It is indeed shortly after vintage that we tackle the first item of the long list of works: pruning.
As a rule, it should not take place until the middle of november, when vines have shed their leaves and are settling for winter.
These plants are peculiar creatures and, seeing them during the cold season, naked and twisted, it is almost impossible to visualize all the lusciousness of green leaves and shoots you will witness later in spring.
Pruning is a very fulfilling experience, as each vine is a unique being, which requires different choices, according to your aim.
After pruning there is maintenance work, replacing poles, trellises, anchors and so on.
On the onset of the colder weather, you can fertilize with some organic compost young or particularly thin and needy vines.
There is the cleaning of water draining channels and the ploughing of soil in new plots (this is important up to their third year of age, to allow development of an adequate root system). When it snows, you finally rest.
Or move to the cellar, where you are bound to find something to do.
Before Easter (the spring moon, really), when the pruned vines begin “to weep” (with small droplets of sap leaking from the cut ends) it is essential to have them well tied to their line.
Their small fragile buds are easy to damage, fixing the main shoot. Young vines must be secured to their stake in different places, so they can grow up straight and tidy.
In spring there may be fertilizing (if it has not taken place in winter), and the mowing of grass begins; an operation that will take place over and over again during the next months, especially in a rainy year.
The grass should be kept short, in order not to reach the main line where the vine is tied, subtract excessive resources, or create a humid microclimate during summer. This latest condition is bad for vines as it fosters fungal illnesses.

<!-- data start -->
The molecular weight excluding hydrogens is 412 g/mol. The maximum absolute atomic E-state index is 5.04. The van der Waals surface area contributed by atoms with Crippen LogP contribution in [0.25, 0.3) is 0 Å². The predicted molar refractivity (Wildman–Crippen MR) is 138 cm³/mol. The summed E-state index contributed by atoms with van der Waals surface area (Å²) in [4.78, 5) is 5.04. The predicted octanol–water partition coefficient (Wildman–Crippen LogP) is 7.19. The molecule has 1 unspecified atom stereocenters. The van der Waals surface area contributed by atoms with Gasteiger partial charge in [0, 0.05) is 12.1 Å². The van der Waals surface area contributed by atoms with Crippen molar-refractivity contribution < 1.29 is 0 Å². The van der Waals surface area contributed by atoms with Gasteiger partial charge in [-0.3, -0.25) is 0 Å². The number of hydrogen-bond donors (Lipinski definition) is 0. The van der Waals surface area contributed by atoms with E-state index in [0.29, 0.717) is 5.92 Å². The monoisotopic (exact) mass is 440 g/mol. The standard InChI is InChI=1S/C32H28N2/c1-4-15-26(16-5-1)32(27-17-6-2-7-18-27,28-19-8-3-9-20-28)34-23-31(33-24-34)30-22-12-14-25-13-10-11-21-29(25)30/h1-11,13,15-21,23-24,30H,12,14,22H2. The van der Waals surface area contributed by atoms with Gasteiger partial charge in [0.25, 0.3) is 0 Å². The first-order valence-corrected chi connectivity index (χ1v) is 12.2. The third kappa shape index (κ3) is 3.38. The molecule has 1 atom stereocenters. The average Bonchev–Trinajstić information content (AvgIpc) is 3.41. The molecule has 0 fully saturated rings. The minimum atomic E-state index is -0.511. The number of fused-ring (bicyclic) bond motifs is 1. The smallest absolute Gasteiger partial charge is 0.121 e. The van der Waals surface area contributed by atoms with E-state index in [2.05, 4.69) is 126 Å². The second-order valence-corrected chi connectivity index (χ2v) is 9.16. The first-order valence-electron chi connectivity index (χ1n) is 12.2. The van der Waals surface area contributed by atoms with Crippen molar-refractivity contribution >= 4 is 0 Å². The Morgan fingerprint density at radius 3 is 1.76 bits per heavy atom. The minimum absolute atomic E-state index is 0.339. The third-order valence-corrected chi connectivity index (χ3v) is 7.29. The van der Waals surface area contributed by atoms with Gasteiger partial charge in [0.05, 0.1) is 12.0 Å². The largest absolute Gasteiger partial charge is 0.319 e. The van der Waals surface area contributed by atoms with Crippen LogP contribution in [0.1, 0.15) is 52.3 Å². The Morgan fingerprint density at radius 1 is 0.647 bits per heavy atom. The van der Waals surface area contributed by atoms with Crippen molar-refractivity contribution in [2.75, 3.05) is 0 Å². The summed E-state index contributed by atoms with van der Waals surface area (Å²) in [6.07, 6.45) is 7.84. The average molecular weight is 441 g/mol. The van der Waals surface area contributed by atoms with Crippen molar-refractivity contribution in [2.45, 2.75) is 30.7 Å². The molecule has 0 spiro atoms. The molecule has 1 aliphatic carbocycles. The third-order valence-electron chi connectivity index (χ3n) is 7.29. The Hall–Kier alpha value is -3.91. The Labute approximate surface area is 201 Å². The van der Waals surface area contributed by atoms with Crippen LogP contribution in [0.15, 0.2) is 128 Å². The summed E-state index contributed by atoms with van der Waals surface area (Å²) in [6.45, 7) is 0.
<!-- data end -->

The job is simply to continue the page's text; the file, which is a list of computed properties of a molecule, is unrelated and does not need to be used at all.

Very soon, green shoots begin to grow, and they have to be tied up, several times, as they grew longer, with new leaves and tendrils.
When shoots are about 10 cm long, a temperature of 10° Celsius has been reached, and also 10 mm of rain have fallen, an old rule says it is time to begin treatments for grapes illnesses (mildew and peronospora). These will follow the climatic trend of the season and the different stages of grapes development.
We stick to the rules of organic farming, and all our vineyards are certified by bioagricert.
Vines will have in the meanwhile passed from the first fuzzy leaves to blossoms and a first trace of clusters. The berries, at the beginning of summer, get to be like “pepper grains” and afterwards real fruits, which will colour while the season advances.
When the end of July is reached you have about 15 days (generally) before starting to think about harvest of the early varieties. So, you can keep in shape getting all the cellar equipment clean and ready.
Vintage is a demanding merrymaking. For a winery like us, it is the peak of our work, the goal of all the year’s activities.